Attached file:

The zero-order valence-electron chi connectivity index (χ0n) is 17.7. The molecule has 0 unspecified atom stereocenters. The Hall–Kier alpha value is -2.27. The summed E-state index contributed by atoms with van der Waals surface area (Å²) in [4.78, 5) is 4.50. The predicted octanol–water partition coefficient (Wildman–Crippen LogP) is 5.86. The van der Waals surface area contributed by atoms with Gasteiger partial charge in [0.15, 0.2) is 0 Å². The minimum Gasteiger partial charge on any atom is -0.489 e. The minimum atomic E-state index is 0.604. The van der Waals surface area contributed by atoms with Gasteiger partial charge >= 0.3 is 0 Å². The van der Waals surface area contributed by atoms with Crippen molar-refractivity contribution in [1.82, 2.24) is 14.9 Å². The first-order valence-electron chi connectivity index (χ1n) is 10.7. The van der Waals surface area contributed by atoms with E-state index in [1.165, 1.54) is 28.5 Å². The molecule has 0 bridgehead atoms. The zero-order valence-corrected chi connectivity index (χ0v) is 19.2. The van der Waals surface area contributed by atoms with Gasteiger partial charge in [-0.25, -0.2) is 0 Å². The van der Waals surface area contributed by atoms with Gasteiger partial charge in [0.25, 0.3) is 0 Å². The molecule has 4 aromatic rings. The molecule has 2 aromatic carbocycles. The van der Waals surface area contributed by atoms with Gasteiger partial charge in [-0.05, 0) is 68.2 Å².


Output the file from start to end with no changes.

The zero-order valence-electron chi connectivity index (χ0n) is 17.7. The molecule has 0 unspecified atom stereocenters. The Hall–Kier alpha value is -2.27. The summed E-state index contributed by atoms with van der Waals surface area (Å²) in [4.78, 5) is 4.50. The predicted octanol–water partition coefficient (Wildman–Crippen LogP) is 5.86. The van der Waals surface area contributed by atoms with Gasteiger partial charge in [0.15, 0.2) is 0 Å². The minimum Gasteiger partial charge on any atom is -0.489 e. The minimum atomic E-state index is 0.604. The van der Waals surface area contributed by atoms with Gasteiger partial charge >= 0.3 is 0 Å². The van der Waals surface area contributed by atoms with Crippen molar-refractivity contribution in [1.82, 2.24) is 14.9 Å². The first-order valence-electron chi connectivity index (χ1n) is 10.7. The van der Waals surface area contributed by atoms with E-state index in [1.165, 1.54) is 28.5 Å². The molecule has 0 bridgehead atoms. The zero-order valence-corrected chi connectivity index (χ0v) is 19.2. The van der Waals surface area contributed by atoms with Gasteiger partial charge in [-0.25, -0.2) is 0 Å². The van der Waals surface area contributed by atoms with Gasteiger partial charge in [0.25, 0.3) is 0 Å². The molecule has 4 aromatic rings. The molecule has 2 aromatic carbocycles. The van der Waals surface area contributed by atoms with Gasteiger partial charge in [-0.05, 0) is 68.2 Å².